What debts are included and excluded in an IVA?
January 16, 2020
An IVA is a flexible way to pay off debts within a defined timescale, and can be a good alternative to bankruptcy in some instances. You’ll need to owe at least two debts to be eligible for the process, which is designed to help you repay non-priority debts such as bank overdrafts and credit card arrears.
So what types of debt can be included in an Individual Voluntary Arrangement, and which ones are excluded?
Debts you can include in an IVA
Unsecured debts including, but not limited to, the following can be included in an Individual Voluntary Arrangement:
- Personal loans
- Credit cards
- Store cards
- Charge cards
- Bank overdrafts
- Arrears of Council Tax
- Energy and water arrears
- Payday loans
- HMRC arrears, including tax and National Insurance
- Overpayments of tax credits and some state benefits
- Miscellaneous debts, such as money owed to family members and friends, veterinary bills, and legal costs
Which debts are excluded from an IVA?
Priority debts are generally excluded from an IVA. These include:
- Other loans secured against an asset
- Hire purchase agreements
- Student loans
- Court fines
- TV licence arrears
- Child support arrears
- Maintenance arrears
- Social Fund loans
Priority debts are included in the calculation of your household expenses before the IVA takes effect, so they’re covered by your monthly income. Where mortgages and secured loans are concerned, the lender can simply repossess the asset on which the loan is secured, which is a quicker way for them to recoup their money.
So is there any restriction on the amount of debt that can be included in an IVA? There aren’t any restrictions on the amount or number of debts, but given that the fees for this process are quite high, you may wish to consider another option if you owe less than £10,000.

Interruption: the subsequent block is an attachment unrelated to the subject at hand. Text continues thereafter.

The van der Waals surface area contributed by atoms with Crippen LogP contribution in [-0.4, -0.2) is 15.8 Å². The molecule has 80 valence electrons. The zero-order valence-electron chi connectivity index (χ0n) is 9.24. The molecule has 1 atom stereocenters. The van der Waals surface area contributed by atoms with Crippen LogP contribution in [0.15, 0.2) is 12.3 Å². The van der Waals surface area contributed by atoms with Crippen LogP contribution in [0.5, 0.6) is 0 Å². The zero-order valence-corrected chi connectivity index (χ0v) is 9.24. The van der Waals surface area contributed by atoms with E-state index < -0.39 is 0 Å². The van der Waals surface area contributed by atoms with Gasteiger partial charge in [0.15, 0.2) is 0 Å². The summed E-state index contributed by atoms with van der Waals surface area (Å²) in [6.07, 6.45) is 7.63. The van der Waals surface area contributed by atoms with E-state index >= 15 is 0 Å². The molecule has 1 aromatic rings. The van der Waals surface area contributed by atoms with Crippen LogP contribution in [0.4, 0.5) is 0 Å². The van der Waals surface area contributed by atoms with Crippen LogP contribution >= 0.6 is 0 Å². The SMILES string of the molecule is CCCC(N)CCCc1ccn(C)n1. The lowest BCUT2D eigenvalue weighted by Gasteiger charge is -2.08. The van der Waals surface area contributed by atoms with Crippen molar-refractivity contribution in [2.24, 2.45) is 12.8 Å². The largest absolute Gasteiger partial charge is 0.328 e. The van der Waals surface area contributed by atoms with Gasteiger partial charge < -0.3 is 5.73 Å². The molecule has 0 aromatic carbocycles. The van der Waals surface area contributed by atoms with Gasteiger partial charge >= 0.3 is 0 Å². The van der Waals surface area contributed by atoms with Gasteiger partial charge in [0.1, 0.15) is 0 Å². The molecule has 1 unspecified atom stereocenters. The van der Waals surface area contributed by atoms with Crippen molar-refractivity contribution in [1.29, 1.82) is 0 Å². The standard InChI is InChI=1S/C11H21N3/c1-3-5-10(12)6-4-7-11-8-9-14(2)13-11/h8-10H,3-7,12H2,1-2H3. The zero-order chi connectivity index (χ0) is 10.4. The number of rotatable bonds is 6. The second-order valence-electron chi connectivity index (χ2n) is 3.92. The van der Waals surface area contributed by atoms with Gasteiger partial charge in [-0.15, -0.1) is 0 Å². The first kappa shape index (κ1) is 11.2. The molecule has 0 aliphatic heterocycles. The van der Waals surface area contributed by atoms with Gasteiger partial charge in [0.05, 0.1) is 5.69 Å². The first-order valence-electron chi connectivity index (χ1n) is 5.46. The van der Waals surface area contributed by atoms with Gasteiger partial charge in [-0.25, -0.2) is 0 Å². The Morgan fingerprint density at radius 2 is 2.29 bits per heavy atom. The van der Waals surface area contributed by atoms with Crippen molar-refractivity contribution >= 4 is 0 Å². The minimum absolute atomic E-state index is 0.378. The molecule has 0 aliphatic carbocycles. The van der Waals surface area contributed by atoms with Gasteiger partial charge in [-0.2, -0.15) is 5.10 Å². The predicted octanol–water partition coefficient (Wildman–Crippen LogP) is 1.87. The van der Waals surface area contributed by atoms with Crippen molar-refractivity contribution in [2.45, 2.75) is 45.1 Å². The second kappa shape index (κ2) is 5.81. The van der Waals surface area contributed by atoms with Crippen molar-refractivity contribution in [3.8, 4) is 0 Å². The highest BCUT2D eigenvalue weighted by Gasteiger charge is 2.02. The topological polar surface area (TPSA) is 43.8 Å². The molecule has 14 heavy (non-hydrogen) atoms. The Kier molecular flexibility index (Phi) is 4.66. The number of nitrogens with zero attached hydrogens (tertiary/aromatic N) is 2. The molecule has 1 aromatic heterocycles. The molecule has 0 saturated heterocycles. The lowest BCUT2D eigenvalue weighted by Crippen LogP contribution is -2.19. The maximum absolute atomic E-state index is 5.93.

What happens with joint debts?
The situation regarding IVAs is a little more complex when joint debts are involved, as it’s not possible to enter a joint IVA. There is a process called ‘interlocking IVAs,’ however, which might be of use, but you would need to discuss your situation with a licensed insolvency practitioner (IP) to find out its suitability.
What if one or more debts have been missed from an IVA?
Forgotten debts can be a problem if an IVA has already been sanctioned by creditors, but it may still be possible to have them included in the arrangement. Again, you need to speak to your insolvency practitioner as soon as possible about how to proceed if you realise you’ve missed out some debts. Forgotten creditors are called ‘unknown creditors’ and they have 28 days in which to challenge their inclusion in an Individual Voluntary Arrangement if they object.
To find out more about how an IVA might help you, contact our team of experts at Northern Ireland Debt Solutions. We’ll make sure you understand all your options and the ramifications of each, and can offer a free same-day meeting.
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